04BRUSSELS5186 / 2004-12-08 16:23:00
Embassy Brussels
                C O N F I D E N T I A L BRUSSELS 005186 
E.O. 12958: DECL: 12/08/2014 
Classified By: Rick Holtzapple, PolOff, Reasons 1.4 (B/D) 
1. (SBU) The European Commission has recommended against 
closing the competition chapter of Romania's accession 
negotiations because of concerns over state subsidies.  No 
American companies are believed to be involved in any of the 
major cases of concern.  The EU might miss its self-imposed 
deadline of the end of 2004 for concluding negotiations.  If 
the talks drag too far into 2005, it could even mean delay of 
Romania's planned EU entry date of January 2007.  END SUMMARY. 
2. (C) We spoke with Dirk Lange, the European Commission's 
Head of Unit for Romania, on December 7 about the state of 
play in Romania's accession negotiations.  Lange said that it 
was still unclear whether Romania would be able to conclude 
successfully all of its negotiations for EU accession prior 
to the December 17 European Council meeting.  Negotiations 
between the GoR and the EU's Council and Commission continue 
"nearly every day", Lange said (another session is being held 
Dec. 8), and he has "not given up hope that we can conclude 
by the end of the year." 
3. (C) Lange said that both remaining open chapters, justice 
and home affairs (JHA) and competition, were difficult.  On 
JHA, the Commission had recommended to EU Member States in 
the Council that Romania's most recent commitments on 
application of the EU's body of law (the "acquis 
communitaire") in this area was adequate and the chapter 
could be closed.  But the Council had yet to reach a final 
decision.  Competition was more difficult, and the 
Commission's most recent recommendation to the Council a 
couple of weeks ago stated this chapter was not yet ready for 
closure.  Lange explained that under candidate countries' 
"Europe Agreements" with the EU, states such as Romania were 
already obligated to conform to EU law.  But the Commission 
needed to see evidence that Bucharest was correctly applying 
it, and these concerns were not yet met, particularly in the 
field of state aid or subsidies to companies.  Lange said a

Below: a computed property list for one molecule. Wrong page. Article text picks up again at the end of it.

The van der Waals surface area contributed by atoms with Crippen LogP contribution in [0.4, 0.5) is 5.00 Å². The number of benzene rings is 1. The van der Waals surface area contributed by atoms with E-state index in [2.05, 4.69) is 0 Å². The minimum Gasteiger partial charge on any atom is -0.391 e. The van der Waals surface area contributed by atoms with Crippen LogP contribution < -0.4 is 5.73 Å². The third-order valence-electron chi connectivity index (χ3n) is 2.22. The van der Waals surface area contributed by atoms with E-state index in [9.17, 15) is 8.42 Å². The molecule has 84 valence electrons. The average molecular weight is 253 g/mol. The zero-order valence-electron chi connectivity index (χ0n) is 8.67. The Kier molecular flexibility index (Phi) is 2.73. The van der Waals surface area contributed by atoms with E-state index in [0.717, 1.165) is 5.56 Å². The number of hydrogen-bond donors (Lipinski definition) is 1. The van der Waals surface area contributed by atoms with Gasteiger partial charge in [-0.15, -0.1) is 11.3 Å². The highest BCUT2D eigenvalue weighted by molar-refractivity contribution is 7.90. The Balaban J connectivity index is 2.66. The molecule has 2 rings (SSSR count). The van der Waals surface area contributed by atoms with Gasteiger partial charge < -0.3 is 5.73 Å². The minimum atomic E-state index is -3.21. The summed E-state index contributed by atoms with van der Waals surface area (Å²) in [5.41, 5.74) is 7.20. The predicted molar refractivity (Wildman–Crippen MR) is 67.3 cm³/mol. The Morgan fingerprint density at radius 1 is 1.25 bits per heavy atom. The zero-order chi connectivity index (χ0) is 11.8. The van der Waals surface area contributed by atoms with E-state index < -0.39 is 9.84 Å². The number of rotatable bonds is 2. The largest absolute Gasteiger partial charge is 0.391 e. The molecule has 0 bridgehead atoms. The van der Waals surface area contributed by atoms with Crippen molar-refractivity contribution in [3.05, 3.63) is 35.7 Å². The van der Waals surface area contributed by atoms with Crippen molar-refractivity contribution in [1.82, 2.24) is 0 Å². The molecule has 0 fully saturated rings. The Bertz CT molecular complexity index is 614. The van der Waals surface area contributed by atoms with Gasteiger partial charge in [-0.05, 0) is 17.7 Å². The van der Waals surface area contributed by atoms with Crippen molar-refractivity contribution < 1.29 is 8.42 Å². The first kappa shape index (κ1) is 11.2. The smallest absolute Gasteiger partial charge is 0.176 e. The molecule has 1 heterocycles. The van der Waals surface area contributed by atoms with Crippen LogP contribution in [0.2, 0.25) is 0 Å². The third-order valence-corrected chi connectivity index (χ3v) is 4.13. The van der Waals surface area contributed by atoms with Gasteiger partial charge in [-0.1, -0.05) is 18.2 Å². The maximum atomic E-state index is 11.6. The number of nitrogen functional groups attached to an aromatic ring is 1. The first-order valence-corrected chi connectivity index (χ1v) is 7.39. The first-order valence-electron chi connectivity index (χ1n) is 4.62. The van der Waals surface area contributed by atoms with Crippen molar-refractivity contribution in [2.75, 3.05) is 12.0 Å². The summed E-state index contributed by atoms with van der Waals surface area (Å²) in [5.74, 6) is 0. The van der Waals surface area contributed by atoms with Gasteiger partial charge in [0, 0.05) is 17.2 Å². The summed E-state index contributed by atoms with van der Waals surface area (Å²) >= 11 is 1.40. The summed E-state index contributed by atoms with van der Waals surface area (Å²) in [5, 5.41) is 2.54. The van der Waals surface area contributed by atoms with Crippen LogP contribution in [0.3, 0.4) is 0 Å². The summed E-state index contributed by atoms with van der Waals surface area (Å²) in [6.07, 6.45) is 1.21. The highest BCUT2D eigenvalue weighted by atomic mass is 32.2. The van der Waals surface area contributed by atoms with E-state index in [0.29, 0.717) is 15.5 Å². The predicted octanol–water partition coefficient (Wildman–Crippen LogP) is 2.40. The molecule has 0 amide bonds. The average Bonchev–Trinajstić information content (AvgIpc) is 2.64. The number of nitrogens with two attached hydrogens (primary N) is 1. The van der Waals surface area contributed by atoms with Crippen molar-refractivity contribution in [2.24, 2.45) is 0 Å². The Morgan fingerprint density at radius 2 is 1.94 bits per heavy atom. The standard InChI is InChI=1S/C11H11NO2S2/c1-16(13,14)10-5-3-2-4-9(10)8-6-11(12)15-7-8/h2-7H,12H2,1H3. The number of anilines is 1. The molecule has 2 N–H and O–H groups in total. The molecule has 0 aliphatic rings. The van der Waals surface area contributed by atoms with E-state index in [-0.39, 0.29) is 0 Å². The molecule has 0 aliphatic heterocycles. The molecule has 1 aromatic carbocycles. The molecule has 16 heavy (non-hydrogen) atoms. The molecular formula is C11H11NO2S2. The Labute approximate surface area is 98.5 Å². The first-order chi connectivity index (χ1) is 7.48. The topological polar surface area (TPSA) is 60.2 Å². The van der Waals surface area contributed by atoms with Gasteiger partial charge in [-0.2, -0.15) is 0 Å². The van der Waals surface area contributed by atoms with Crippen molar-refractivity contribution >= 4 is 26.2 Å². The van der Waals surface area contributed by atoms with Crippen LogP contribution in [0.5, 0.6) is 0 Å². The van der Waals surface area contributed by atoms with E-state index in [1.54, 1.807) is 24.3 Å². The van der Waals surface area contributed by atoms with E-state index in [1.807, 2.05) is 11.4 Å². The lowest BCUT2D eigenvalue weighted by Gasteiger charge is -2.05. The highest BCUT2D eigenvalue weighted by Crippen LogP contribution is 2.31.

number of specific state aid cases were of concern, involving 
both EU and non-EU companies, but he was not aware of any 
that involved U.S. firms. 
4. (C) Lange told us that some Member States had disagreed 
with the Commission's recommendation not to conclude 
accession negotiations with Romania.  He did not name any, 
but media reporting indicate that at least France and Italy 
have been pushing to let Romania in.  In the end, the Council 
could override the Commission's objections and decide to 
close the competition chapter in any case (although this is 
made more difficult politically by the fact that competition 
policy is one of the areas where the Commission has the 
greatest authority within the EU).  He could not predict how 
events would unfold in the coming days, but was sure that 
even if the negotiations were finished this month, Romania 
would be subject to very close monitoring by the Commission 
all they way up to its planned accession, alongside Bulgaria, 
in January 2007.  (NOTE:  The Accession Treaty for Romania 
and Bulgaria -- which despite suggestions from the European 
Parliament is still planned to be a single treaty -- will 
include a clause stating that if the Commission finds a 
failure to meet accession obligations, and the Council 
agrees, either country's entry to the EU could be postponed 
by up to a year. END NOTE.)  Lange added, however, that even 
if negotiations stretched into 2005 there could still be time 
to prepare, sign and ratify an Accession Treaty prior to that 
entry date. 
5. (SBU) Romanian diplomats in Brussels are putting a brave 
face on developments; expressing confidence they will finish 
negotiations prior to December 17.  But they are very 
disappointed it has come down so close to the wire.  While 
there is a strong desire among the EU-25 to finish "the 
current round" of EU expansion to 27 members this year and 
not drag the process out, many Member States also worry about 
setting any precedent for future negotiations (i.e., Turkey) 
if Romania is given too much benefit of the doubt in the 
final stages of its accession process. 

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